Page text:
At risk of beginning another tangent, it is time to move on from Borges. However, if you’re interested in reading more about what I think about this story, you can read my essay “The Criticial Irrealism of Borges’s Aleph.”

Next week, I will be writing about Beninese writer Olympe Bhêly-Quénum’s “A Child in the Bush of Ghosts” (1949).

The Critical Irrealism of Borges’s Aleph

Jorge Luis Borges
Jorge Luis Borges – Source:
https://ilo.wikipedia.org/wiki

A new essay of mine has just been published with Graphite Publications! It builds off some ideas I express in my Master’s thesis, Fantasy as a Peripheral Modernism, specifically the concept of critical irrealism.

As you may have guessed, the title is “The Critical Irrealism of Borges’s Aleph.” You may already be familiar with Jorge Luis Borges’s famous short story, “The Aleph.” If you aren’t, do yourself a favour and read it: it’s a phantasmagorical vision told in sophisticated prose and you won’t be disappointed.

Back yet? Good. Now, you might be wondering what critical irrealism is. Fortunately, the answer is quite simple.

Critical irrealism is basically a stance a writer takes towards reality. Instead of assuming that literature can represent reality objectively, as all realist fiction does at least implicitly, the critical irrealist demonstrates the ways reality cannot be trusted. Often, critical irrealists do this through the devices of fantasy, gothic fiction, and surrealism.

I’m fascinated with Borges because he seems to encapsulate the concept of critical irrealism so well. In “The Aleph,” he describes a point in space in which all other points are visible simultaneously. This object, which he calls the Aleph, is a vision into the totality of the worlds in the universe. However, there’s a catch.

While it appears to present a perfect representation of the universe, Borges’s narrator comes to distrust it. He calls it a false Aleph, suggesting the way human beings sometimes deny what they know to be true. I explain the reason for this in my article, which you can read here. For now, suffice it to say that Borges throws doubt on the very ability of language to represent reality, let alone infinity.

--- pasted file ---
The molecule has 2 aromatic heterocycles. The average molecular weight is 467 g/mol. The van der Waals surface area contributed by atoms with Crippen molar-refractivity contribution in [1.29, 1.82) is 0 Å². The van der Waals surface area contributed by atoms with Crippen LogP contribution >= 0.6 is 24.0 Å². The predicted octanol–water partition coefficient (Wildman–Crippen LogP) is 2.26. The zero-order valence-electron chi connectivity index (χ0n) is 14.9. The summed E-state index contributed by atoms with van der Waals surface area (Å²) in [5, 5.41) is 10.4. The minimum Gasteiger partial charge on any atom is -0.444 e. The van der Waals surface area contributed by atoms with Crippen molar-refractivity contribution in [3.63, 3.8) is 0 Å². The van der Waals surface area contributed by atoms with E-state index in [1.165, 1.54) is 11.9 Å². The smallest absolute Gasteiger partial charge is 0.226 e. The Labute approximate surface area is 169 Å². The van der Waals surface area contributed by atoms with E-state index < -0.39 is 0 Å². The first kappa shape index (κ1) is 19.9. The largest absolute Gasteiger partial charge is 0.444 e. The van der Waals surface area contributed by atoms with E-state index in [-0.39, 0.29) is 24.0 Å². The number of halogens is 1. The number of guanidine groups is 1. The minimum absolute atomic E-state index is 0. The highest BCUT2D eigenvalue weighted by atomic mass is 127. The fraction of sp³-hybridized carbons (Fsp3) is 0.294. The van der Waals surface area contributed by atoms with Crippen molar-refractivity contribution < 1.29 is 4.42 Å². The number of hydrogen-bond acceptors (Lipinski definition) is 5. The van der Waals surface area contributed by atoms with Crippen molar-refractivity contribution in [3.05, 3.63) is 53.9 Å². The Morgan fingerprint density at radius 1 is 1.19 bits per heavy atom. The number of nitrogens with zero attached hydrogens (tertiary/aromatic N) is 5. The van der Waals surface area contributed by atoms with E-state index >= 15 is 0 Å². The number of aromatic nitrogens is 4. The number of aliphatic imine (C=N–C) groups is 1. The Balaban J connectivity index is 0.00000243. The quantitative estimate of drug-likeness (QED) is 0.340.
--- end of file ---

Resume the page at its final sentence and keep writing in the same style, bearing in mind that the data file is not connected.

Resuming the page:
https://graphitepublications.com/the-critical-irrealism-of-jorge-luis-borgess-aleph/

The Aleph also reminded me of a similar artefact mentioned in Usman T. Malik’s award-winning novella “The Pauper Prince and the Eucalyptus Jinn.” It’s an interesting coincidence, and probably more than a coincidence, because as it turns out, “The Aleph” and “Pauper Prince” are linked by a common legend.

The hero of Malik’s novella travels to Pakistan to unravel some mysteries that lie in his family’s history. On this quest, he comes across an ancient artefact that grants him knowledge of the whole universe, including the realm of the jinn. It is the Cup of Jamshid of Islamic legend, also known as the Cup of Kai Khosru.

It turns out that legends of this famous cup may have partly inspired Borges’s Aleph. In his story, Borges explicitly compares the Aleph to “the sevenfold goblet of Kai Khorsu,” one of the artifices described in a forgotten manuscript written by Sir Richard Francis Burton, the adventurer and translator of the One Thousand and One Nights. One might conclude that stories of this cup, a sort of Islamic Holy Grail, were percolating at the back of Borges’s highly intertextual mind.

Both Malik and Borges use the vision of infinity contained in the Aleph/Cup of Jamshid to present an image of totality–and to subtly critique the possibility of representing that totality. In my article on Malik published in Harf: A Journal of South Asian Studies, I argue that “Pauper Prince” adopts a critical irrealist aesthetic, just as Borges does in his story.

However, whereas Borges must maintain a plausible denial of the fantastic, Malik does not fear dipping fully into fantasy. Indeed, Malik presents us with a real Aleph, similar to the one Borges describes: the seven-ringed Cup of Jamshed.

Announcing the October Archaeology of Weird Fiction Project

At the World Fantasy Convention in 2015, I was introduced to the world of weird fiction.

My roommate for the weekend, Usman T. Malik, introduced me to the  Year’s Best Weird Fiction anthology series (Undertow Publications), where a short story of his, “Resurrection Points,” had been published recently. His enthusiasm for his genre of choice, the weird tale, was contagious.

Soon I had discovered ChiZine Press’s lineup of dark fiction novels and short story collections and I had picked up Jeffrey Ford’s collection A Natural History of Hell. These stories, particularly those in the Ford collection, astounded me with their imaginative situations, their mythologies, and their bold use of language. Although I had not been exposed much to H.P. Lovecraft, I began to read his classic weird tales as well. I had caught the bug.

Before I knew it, weird tales had infected my brain. It was just as China Miéville described in his “Afterweird” to Ann and Jeff VanderMeer’s seminal anthology, The Weird: A Compendium of Strange and Dark Stories: weird texts “will eat the books you read from today on … That is how the weird recruits. … These stories are worms” (1116).

These textual tapeworms led me to write an essay on the Weird and Usman T. Malik’s fiction in Harf: A Journal of South Asian Studies, an academic journal based at McGill University. The ways this genre twists language and representation became an object of fascination for me.

It was not long before I discovered the vast range of texts Ann and Jeff VanderMeer had compiled together in their anthology. Texts from the early twentieth century to the twenty-first are gathered here within the same sprawling volume, encompassing authors as diverse as Franz Kafka, Ray Bradbury, Rabindranath Tagore, James Triptree, Jr., George R.R. Martin, Julio Cortázar, Kelly Link, and Jamaica Kincaid. The anthology also includes contemporary authors of the New Weird, such as China Miéville and Thomas Ligotti. In all, 110 texts appear in this collection, each originally published between 1909 and 2010.